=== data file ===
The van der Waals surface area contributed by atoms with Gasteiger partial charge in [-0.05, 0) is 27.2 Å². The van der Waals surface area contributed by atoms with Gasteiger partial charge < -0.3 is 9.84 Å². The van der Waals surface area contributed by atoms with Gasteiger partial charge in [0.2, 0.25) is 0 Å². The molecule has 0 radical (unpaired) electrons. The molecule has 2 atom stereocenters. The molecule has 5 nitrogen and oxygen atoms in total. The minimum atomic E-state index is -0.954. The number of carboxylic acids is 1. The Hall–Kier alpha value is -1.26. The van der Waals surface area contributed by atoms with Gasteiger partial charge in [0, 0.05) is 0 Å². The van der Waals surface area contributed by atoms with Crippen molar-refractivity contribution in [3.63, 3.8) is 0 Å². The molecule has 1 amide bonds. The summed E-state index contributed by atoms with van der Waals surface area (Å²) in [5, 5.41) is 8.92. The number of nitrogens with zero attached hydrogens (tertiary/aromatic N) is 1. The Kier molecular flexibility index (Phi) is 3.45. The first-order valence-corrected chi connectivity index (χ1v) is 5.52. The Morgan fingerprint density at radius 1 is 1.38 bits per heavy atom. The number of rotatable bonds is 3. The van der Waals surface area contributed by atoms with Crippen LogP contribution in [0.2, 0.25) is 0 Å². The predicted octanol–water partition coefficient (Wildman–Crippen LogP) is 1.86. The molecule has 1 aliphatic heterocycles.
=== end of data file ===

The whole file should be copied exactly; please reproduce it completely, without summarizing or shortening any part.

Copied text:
The van der Waals surface area contributed by atoms with Gasteiger partial charge in [-0.05, 0) is 27.2 Å². The van der Waals surface area contributed by atoms with Gasteiger partial charge < -0.3 is 9.84 Å². The van der Waals surface area contributed by atoms with Gasteiger partial charge in [0.2, 0.25) is 0 Å². The molecule has 0 radical (unpaired) electrons. The molecule has 2 atom stereocenters. The molecule has 5 nitrogen and oxygen atoms in total. The minimum atomic E-state index is -0.954. The number of carboxylic acids is 1. The Hall–Kier alpha value is -1.26. The van der Waals surface area contributed by atoms with Gasteiger partial charge in [0, 0.05) is 0 Å². The van der Waals surface area contributed by atoms with Crippen molar-refractivity contribution in [3.63, 3.8) is 0 Å². The molecule has 1 amide bonds. The summed E-state index contributed by atoms with van der Waals surface area (Å²) in [5, 5.41) is 8.92. The number of nitrogens with zero attached hydrogens (tertiary/aromatic N) is 1. The Kier molecular flexibility index (Phi) is 3.45. The first-order valence-corrected chi connectivity index (χ1v) is 5.52. The Morgan fingerprint density at radius 1 is 1.38 bits per heavy atom. The number of rotatable bonds is 3. The van der Waals surface area contributed by atoms with Crippen LogP contribution in [0.2, 0.25) is 0 Å². The predicted octanol–water partition coefficient (Wildman–Crippen LogP) is 1.86. The molecule has 1 aliphatic heterocycles.